A better machine than the Kepplinger, of San Francisco, holdout.
The next form of holdout which falls beneath our notice is that known as the 'Cuff Holdout.'
This holdout works in shirt sleeves and holds the cards in the same place as a cuff-pocket.
The earliest account we have of anything in the holdout line is the cuff-box described by Houdin.
From the holdout, the cord which works the slide is led to the elbow-joint, where it passes around a pulley (c).
The effect of the holdout when used in the game of Poker, as described in the last chapter, is to work the top-stock for draught.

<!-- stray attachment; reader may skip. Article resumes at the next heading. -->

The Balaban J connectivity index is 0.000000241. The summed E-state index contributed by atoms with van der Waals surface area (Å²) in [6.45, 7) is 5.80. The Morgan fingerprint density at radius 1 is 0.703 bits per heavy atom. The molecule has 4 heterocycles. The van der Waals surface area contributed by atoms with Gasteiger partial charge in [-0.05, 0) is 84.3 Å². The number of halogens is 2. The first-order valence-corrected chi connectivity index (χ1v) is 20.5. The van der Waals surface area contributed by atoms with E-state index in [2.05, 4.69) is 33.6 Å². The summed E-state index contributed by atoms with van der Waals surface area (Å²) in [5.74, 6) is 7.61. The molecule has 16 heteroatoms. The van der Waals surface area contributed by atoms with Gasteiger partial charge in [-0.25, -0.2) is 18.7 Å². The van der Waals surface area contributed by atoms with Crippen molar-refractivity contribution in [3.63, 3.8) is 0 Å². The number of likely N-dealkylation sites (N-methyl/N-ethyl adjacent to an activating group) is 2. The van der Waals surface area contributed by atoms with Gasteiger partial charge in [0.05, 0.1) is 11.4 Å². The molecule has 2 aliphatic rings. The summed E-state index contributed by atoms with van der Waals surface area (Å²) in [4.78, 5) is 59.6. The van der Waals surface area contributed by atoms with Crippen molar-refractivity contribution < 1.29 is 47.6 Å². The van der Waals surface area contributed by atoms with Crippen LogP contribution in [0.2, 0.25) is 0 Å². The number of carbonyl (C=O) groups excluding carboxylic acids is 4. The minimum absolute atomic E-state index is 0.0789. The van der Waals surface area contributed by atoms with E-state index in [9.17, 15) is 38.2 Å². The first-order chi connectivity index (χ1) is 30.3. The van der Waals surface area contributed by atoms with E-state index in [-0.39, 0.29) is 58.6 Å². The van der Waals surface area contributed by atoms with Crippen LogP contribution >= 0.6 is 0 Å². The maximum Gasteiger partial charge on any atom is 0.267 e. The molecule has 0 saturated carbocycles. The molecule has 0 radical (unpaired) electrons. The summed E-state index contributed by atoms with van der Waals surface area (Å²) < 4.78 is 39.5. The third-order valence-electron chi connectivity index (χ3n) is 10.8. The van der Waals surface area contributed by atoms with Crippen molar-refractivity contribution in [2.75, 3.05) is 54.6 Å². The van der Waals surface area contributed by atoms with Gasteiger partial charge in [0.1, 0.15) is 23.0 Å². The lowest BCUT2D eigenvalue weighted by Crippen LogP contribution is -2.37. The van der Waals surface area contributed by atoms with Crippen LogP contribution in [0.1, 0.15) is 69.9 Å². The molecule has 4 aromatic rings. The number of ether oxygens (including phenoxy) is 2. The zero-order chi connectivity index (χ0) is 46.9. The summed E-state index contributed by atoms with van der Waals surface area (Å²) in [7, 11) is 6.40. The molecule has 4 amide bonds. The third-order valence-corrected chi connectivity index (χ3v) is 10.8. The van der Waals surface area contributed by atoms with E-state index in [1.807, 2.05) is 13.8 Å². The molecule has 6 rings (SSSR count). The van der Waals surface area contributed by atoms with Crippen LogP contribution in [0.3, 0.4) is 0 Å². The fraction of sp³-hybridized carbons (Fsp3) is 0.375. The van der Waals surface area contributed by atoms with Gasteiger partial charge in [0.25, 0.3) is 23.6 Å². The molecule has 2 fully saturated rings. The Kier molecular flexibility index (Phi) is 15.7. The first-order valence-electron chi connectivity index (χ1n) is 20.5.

Whilst shuffling the cards, the dealer causes the holdout to add the 'odd' card to the pack.
This holdout is, of course, within the bottle itself, and is operated by pressure upon the slightly flexible sides.
Fig. 61 is an illustration of a bottle of this kind, part of one side being cut away to allow the holdout to be seen.
A represents the position of the various parts at such times as the holdout may be either inoperative or containing the balls.